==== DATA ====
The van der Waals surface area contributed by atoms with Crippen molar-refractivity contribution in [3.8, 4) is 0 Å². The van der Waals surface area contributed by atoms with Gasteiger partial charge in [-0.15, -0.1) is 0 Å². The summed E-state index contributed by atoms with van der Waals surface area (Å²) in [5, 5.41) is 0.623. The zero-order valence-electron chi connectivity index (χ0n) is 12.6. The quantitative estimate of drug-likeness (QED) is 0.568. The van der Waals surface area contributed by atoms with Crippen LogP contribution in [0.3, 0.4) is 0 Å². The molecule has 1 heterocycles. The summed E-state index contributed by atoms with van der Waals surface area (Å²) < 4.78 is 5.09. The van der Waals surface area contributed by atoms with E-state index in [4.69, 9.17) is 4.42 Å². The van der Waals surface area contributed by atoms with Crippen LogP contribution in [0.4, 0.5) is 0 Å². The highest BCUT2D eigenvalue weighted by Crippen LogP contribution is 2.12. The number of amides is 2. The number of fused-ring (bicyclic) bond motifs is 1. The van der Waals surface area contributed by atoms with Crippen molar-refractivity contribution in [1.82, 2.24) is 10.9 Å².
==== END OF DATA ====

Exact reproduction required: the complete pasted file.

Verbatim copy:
The van der Waals surface area contributed by atoms with Crippen molar-refractivity contribution in [3.8, 4) is 0 Å². The van der Waals surface area contributed by atoms with Gasteiger partial charge in [-0.15, -0.1) is 0 Å². The summed E-state index contributed by atoms with van der Waals surface area (Å²) in [5, 5.41) is 0.623. The zero-order valence-electron chi connectivity index (χ0n) is 12.6. The quantitative estimate of drug-likeness (QED) is 0.568. The van der Waals surface area contributed by atoms with Crippen LogP contribution in [0.3, 0.4) is 0 Å². The molecule has 1 heterocycles. The summed E-state index contributed by atoms with van der Waals surface area (Å²) < 4.78 is 5.09. The van der Waals surface area contributed by atoms with E-state index in [4.69, 9.17) is 4.42 Å². The van der Waals surface area contributed by atoms with Crippen LogP contribution in [0.4, 0.5) is 0 Å². The highest BCUT2D eigenvalue weighted by Crippen LogP contribution is 2.12. The number of amides is 2. The number of fused-ring (bicyclic) bond motifs is 1. The van der Waals surface area contributed by atoms with Crippen molar-refractivity contribution in [1.82, 2.24) is 10.9 Å².